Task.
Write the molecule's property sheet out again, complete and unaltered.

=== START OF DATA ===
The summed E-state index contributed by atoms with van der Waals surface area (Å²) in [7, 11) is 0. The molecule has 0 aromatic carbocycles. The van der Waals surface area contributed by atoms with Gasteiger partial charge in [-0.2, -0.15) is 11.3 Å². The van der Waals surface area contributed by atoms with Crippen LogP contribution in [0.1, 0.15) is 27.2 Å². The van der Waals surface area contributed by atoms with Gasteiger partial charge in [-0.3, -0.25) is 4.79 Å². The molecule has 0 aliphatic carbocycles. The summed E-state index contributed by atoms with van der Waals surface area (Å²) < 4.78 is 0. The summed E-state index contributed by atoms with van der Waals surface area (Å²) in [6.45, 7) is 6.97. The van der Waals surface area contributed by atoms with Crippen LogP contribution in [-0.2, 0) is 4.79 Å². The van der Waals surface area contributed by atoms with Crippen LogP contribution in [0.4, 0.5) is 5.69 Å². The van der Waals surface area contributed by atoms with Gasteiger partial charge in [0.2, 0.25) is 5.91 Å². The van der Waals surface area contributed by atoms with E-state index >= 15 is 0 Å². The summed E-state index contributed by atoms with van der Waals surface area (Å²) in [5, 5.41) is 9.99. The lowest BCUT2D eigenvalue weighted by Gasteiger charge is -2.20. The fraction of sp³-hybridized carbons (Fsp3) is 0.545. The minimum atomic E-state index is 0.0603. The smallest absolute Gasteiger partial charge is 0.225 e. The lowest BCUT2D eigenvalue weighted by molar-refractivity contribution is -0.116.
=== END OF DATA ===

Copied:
The summed E-state index contributed by atoms with van der Waals surface area (Å²) in [7, 11) is 0. The molecule has 0 aromatic carbocycles. The van der Waals surface area contributed by atoms with Gasteiger partial charge in [-0.2, -0.15) is 11.3 Å². The van der Waals surface area contributed by atoms with Crippen LogP contribution in [0.1, 0.15) is 27.2 Å². The van der Waals surface area contributed by atoms with Gasteiger partial charge in [-0.3, -0.25) is 4.79 Å². The molecule has 0 aliphatic carbocycles. The summed E-state index contributed by atoms with van der Waals surface area (Å²) < 4.78 is 0. The summed E-state index contributed by atoms with van der Waals surface area (Å²) in [6.45, 7) is 6.97. The van der Waals surface area contributed by atoms with Crippen LogP contribution in [-0.2, 0) is 4.79 Å². The van der Waals surface area contributed by atoms with Crippen LogP contribution in [0.4, 0.5) is 5.69 Å². The van der Waals surface area contributed by atoms with Gasteiger partial charge in [0.2, 0.25) is 5.91 Å². The van der Waals surface area contributed by atoms with E-state index >= 15 is 0 Å². The summed E-state index contributed by atoms with van der Waals surface area (Å²) in [5, 5.41) is 9.99. The lowest BCUT2D eigenvalue weighted by Gasteiger charge is -2.20. The fraction of sp³-hybridized carbons (Fsp3) is 0.545. The minimum atomic E-state index is 0.0603. The smallest absolute Gasteiger partial charge is 0.225 e. The lowest BCUT2D eigenvalue weighted by molar-refractivity contribution is -0.116.